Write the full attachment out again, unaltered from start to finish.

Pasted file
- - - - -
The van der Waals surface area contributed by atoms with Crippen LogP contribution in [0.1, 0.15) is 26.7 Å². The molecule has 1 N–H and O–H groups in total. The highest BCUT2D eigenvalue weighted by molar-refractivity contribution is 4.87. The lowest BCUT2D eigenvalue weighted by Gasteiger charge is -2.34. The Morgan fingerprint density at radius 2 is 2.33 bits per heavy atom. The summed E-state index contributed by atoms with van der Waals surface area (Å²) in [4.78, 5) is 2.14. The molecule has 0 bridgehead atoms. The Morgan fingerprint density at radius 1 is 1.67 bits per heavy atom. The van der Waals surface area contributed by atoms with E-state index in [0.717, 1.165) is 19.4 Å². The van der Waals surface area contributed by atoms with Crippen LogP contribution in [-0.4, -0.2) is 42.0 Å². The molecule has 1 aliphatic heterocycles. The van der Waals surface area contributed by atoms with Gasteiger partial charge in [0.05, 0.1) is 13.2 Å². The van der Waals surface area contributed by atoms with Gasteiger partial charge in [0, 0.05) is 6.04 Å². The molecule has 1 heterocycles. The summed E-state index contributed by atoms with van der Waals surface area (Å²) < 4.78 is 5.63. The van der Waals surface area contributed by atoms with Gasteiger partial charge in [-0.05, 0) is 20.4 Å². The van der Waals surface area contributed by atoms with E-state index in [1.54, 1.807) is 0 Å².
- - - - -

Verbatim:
The van der Waals surface area contributed by atoms with Crippen LogP contribution in [0.1, 0.15) is 26.7 Å². The molecule has 1 N–H and O–H groups in total. The highest BCUT2D eigenvalue weighted by molar-refractivity contribution is 4.87. The lowest BCUT2D eigenvalue weighted by Gasteiger charge is -2.34. The Morgan fingerprint density at radius 2 is 2.33 bits per heavy atom. The summed E-state index contributed by atoms with van der Waals surface area (Å²) in [4.78, 5) is 2.14. The molecule has 0 bridgehead atoms. The Morgan fingerprint density at radius 1 is 1.67 bits per heavy atom. The van der Waals surface area contributed by atoms with E-state index in [0.717, 1.165) is 19.4 Å². The van der Waals surface area contributed by atoms with Crippen LogP contribution in [-0.4, -0.2) is 42.0 Å². The molecule has 1 aliphatic heterocycles. The van der Waals surface area contributed by atoms with Gasteiger partial charge in [0.05, 0.1) is 13.2 Å². The van der Waals surface area contributed by atoms with Gasteiger partial charge in [0, 0.05) is 6.04 Å². The molecule has 1 heterocycles. The summed E-state index contributed by atoms with van der Waals surface area (Å²) < 4.78 is 5.63. The van der Waals surface area contributed by atoms with Gasteiger partial charge in [-0.05, 0) is 20.4 Å². The van der Waals surface area contributed by atoms with E-state index in [1.54, 1.807) is 0 Å².